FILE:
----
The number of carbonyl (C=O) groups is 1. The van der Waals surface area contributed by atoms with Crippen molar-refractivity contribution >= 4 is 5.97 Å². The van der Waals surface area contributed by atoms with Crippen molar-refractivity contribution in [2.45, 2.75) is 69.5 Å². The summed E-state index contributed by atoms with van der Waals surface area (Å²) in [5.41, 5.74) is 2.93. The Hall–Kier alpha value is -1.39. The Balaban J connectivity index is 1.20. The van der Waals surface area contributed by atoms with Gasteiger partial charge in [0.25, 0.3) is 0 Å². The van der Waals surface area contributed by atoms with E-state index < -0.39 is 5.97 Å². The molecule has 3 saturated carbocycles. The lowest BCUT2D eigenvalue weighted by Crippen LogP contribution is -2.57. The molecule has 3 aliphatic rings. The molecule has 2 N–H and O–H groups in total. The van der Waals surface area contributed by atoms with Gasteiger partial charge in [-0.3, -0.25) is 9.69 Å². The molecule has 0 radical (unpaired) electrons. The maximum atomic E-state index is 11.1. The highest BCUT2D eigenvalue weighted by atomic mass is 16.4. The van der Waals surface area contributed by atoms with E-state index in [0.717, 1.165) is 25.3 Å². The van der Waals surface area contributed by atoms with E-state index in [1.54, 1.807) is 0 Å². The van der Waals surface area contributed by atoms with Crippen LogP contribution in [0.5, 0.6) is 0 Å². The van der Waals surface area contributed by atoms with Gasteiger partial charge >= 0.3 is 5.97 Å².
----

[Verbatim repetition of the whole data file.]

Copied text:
The number of carbonyl (C=O) groups is 1. The van der Waals surface area contributed by atoms with Crippen molar-refractivity contribution >= 4 is 5.97 Å². The van der Waals surface area contributed by atoms with Crippen molar-refractivity contribution in [2.45, 2.75) is 69.5 Å². The summed E-state index contributed by atoms with van der Waals surface area (Å²) in [5.41, 5.74) is 2.93. The Hall–Kier alpha value is -1.39. The Balaban J connectivity index is 1.20. The van der Waals surface area contributed by atoms with Gasteiger partial charge in [0.25, 0.3) is 0 Å². The van der Waals surface area contributed by atoms with E-state index < -0.39 is 5.97 Å². The molecule has 3 saturated carbocycles. The lowest BCUT2D eigenvalue weighted by Crippen LogP contribution is -2.57. The molecule has 3 aliphatic rings. The molecule has 2 N–H and O–H groups in total. The van der Waals surface area contributed by atoms with Gasteiger partial charge in [-0.3, -0.25) is 9.69 Å². The molecule has 0 radical (unpaired) electrons. The maximum atomic E-state index is 11.1. The highest BCUT2D eigenvalue weighted by atomic mass is 16.4. The van der Waals surface area contributed by atoms with E-state index in [0.717, 1.165) is 25.3 Å². The van der Waals surface area contributed by atoms with E-state index in [1.54, 1.807) is 0 Å². The van der Waals surface area contributed by atoms with Crippen LogP contribution in [0.5, 0.6) is 0 Å². The van der Waals surface area contributed by atoms with Gasteiger partial charge >= 0.3 is 5.97 Å².